Troy Rohn

Professor, Department of Biological Sciences
Year arrived at BSU: 2000
Mailing Address:

Department of Biology
Boise State University
Boise, ID 83725-1515

Office Location: Science Building, Room 228
Office Number: 208-426-2396
Lab Location:Science Building, Room 216


Troy Rohn graduated in 1990 from the University of California at Davis with a B.S. in Physiology. He received his Ph.D. in Pharmacology from the University of Washington , Seattle in 1994. His interests include the role of apoptosis in neurodegenerative diseases. Dr. Rohn had several Postdoctoral stints including two plus years living in Paris , France , one year at Montana State University in Bozeman , Montana , and two years at UC Irvine at the Institute of Brain Aging and Dementia under the direction of Dr. Carl Cotman. Dr. Rohn continues to collaborate extensively with UC Irvine and in addition with Dr. Eliezer Masliah at UC San Diego. He has obtained extramural funding continuously since his arrival at BSU including grants from NIH, AFAR and AHAF.


BIOL442/542: This is a molecular neurobiology course for undergraduate and graduate-students. Topics covered are all aspects of neuronal function at the molecular level. A discussion of several neurodegenerative diseases including Parkinson’s, Alzheimer’s, and Schizophrenia are a few of diseases covered.

BIOL 431/531: This is a general pharmacology course for undergraduate and graduate-students. Topics include the pharmacokinetics and pharmacodynamics. All major drug classes are covered in this course.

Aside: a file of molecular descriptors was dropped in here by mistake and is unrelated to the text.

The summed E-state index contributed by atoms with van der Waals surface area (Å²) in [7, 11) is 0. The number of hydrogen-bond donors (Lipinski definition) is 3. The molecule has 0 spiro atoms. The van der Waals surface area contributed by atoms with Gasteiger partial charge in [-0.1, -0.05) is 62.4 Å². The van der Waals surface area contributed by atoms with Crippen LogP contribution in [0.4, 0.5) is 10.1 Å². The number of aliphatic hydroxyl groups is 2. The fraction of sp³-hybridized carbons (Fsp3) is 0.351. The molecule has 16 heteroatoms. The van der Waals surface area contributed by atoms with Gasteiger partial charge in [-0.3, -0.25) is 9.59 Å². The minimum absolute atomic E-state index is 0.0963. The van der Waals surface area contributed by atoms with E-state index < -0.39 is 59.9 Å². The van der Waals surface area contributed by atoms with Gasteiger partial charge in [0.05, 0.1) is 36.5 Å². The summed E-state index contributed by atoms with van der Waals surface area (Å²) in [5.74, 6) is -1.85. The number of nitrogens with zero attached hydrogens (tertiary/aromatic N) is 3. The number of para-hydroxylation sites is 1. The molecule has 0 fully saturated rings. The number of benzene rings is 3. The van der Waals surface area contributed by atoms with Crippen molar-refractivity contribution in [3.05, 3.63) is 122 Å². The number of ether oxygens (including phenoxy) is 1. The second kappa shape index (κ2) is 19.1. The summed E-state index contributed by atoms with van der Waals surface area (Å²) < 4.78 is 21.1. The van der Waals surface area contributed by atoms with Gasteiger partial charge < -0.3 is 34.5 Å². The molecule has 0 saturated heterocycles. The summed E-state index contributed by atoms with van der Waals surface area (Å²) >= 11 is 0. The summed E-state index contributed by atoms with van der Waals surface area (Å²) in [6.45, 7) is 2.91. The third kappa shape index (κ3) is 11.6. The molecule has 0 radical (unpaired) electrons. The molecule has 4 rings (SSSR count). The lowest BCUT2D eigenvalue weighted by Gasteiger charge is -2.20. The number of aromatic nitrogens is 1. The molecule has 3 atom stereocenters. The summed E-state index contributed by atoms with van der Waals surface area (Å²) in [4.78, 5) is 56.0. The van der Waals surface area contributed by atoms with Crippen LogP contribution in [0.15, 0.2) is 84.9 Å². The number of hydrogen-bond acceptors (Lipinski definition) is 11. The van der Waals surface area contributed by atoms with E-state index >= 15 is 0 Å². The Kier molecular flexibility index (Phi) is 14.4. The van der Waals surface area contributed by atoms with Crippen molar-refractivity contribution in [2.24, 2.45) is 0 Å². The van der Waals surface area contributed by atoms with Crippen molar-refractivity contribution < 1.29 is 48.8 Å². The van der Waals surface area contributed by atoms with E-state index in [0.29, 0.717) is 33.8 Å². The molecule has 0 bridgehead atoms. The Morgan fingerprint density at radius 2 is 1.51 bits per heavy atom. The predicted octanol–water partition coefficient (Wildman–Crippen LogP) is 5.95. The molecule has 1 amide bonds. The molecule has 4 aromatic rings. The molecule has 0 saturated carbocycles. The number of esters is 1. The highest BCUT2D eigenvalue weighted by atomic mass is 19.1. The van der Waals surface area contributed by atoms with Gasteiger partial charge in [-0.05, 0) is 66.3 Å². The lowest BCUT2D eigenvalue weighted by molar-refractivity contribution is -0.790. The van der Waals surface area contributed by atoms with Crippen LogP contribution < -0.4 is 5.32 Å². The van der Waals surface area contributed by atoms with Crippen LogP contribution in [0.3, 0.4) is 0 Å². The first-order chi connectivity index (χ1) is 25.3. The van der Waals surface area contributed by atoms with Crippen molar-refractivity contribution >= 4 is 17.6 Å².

• Both courses are taught in the fall semesters

BIOL 100: This is a non-majors course covering all aspects of biology. A two-hour weekly lab reinforces concepts taught in lecture. I also teach the electronic course for this class during spring semesters.

BIOL 301: A cell biology course that represents a core requirement for all biology majors.  This course will be team taught with Dr. Cheryl Jorcyk starting in the spring semester of 2012.


The primary focus of my laboratory is involved in the research involving neurodegenerative diseases including to a large extent, Alzheimer’s disease (AD). During the progression of Alzheimer’s disease, many neurons die particularly in the area of the hippocampus. Because the hippocampus is an area of the brain involved in memory, AD is primary a disease where afflicted individuals lose their capacity for memory.

Currently, we are investigating whether caspase-cleavage of APOE4 underlies its pathogenesis in AD. The APOE4 allele, if inherited greatly increases the risk of AD, but how it contributes to disease progression is not known. We believe this protein may be susceptible to proteolytic cleavage by proteases and this inactivates the ability of this protein to function properly in the brain. This could contribute to disease progression by allowing for the accumulation of the toxic protein, beta-amyloid, that is normally removed from the brain, in part by functional APOE4. My lab has recently been awarded an NIH grant to investigate this hypothesis.

Our lab also has an interest in other neurodegenerative diseases including Parkinson’s, Pick’s, frontal temporal dementia and vascular dementia.

RECENT PUBLICATIONS (selected from 46 total)

Rohn, T.T., Catlin, L.W. and Poon, W.W. (2013). Caspase-cleaved glial fibrillary acidic protein within cerebellar white matter of the Alzheimer’s disease brain. Int J Clin Exp Pathol. 6(1): 41-8. Epub 2012 Nov 20